Patients suffering from persistent conditions such as chronic pain are typically faced with two choices: enduring the symptoms of their condition, or acceptance of the consequences of taking large volumes of systemic drugs. There has been significant research worldwide on the development of sustainable, biodegradable, localized medicine delivery systems which aim to address this issue. Until recently, such systems have only functioned for several weeks at the most, but now, researchers at MIT have developed a technique that may lengthen the life span of targeted drug delivery systems to up to 14 months.
In a study published in Proceedings of the National Academy of Sciences, the researchers describe a layered system of nano-scale films, which allows for the controlled release of medicine over a longer period of time than was previously possible. The researchers tested the delivery system on a small molecule, nonsteroidal, anti-inflammatory drug (NSAID), diclofenac, used to treat osteoarthritis and chronic pain. The benefits of a localized, sustainable drug-deliver system are numerous, including minimized exposure of vital organs to high doses of medicine, maintaining a relevant concentration of medicine in the afflicted region, and allowing the patient to go over a year between re-implantation of the device. Hopefully, this technology will prove to be a useful tool in easing the process of treating numerous debilitating conditions.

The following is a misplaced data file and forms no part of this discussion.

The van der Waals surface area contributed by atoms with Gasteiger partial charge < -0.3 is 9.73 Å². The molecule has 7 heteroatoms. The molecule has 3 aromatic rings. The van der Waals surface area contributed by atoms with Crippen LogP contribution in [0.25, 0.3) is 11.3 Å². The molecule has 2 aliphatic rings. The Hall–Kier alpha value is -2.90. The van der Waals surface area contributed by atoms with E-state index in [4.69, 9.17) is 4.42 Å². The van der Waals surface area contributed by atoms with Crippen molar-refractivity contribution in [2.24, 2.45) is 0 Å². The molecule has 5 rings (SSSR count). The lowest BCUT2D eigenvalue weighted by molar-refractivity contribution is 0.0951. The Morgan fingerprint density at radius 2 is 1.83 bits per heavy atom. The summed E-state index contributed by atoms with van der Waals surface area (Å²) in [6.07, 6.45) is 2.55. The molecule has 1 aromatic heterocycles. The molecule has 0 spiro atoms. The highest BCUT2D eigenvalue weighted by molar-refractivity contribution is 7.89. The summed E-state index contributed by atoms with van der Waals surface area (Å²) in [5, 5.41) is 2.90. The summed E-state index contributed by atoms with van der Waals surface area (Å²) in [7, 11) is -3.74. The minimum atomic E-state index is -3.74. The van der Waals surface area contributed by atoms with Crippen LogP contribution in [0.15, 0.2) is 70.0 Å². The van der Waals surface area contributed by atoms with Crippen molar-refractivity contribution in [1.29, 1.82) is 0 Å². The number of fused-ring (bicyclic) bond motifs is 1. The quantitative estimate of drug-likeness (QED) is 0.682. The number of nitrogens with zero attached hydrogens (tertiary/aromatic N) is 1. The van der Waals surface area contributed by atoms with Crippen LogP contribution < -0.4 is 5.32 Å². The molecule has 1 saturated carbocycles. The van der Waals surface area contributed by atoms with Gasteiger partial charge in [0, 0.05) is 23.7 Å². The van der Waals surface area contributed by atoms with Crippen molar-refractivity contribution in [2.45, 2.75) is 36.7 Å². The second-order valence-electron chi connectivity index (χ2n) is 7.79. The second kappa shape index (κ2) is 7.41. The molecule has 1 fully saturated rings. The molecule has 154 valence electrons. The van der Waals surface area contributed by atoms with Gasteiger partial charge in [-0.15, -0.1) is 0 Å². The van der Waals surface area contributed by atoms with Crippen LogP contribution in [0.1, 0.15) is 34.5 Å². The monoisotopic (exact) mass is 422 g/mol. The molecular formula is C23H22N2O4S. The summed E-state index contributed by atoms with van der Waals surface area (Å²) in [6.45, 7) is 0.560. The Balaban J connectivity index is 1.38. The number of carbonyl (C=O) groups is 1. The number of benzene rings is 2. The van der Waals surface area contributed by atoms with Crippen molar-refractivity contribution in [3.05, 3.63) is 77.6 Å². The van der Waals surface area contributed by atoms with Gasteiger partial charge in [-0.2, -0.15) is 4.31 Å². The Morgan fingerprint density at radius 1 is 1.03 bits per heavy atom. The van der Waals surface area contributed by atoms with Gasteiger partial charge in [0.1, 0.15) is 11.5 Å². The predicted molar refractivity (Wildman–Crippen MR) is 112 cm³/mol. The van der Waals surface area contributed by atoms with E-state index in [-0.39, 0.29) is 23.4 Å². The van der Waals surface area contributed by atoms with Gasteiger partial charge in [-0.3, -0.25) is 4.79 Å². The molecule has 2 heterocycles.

From the study:
“Drug release from implants and coatings provides a means for local administration while minimizing systemic toxicity. Controlled release can provide a slowly eluting drug reservoir to maintain elevated therapeutic levels. Devices based on degradable polymer matrices can control drug release for multiple weeks, but longer durations typically require bulky, nondegradable devices. Using a combination of a polymer–drug conjugate and its electrostatic thin film assembly, we discovered a predictable long-term sustained release of more than 14 mo, far exceeding the duration noted in most previous reports, especially those from biodegradable matrices. Because of the substantial drug loading, nanoscale films were able to maintain significant concentrations that remained highly potent. We report a versatile, long-term drug delivery platform with broad biomedical implications.”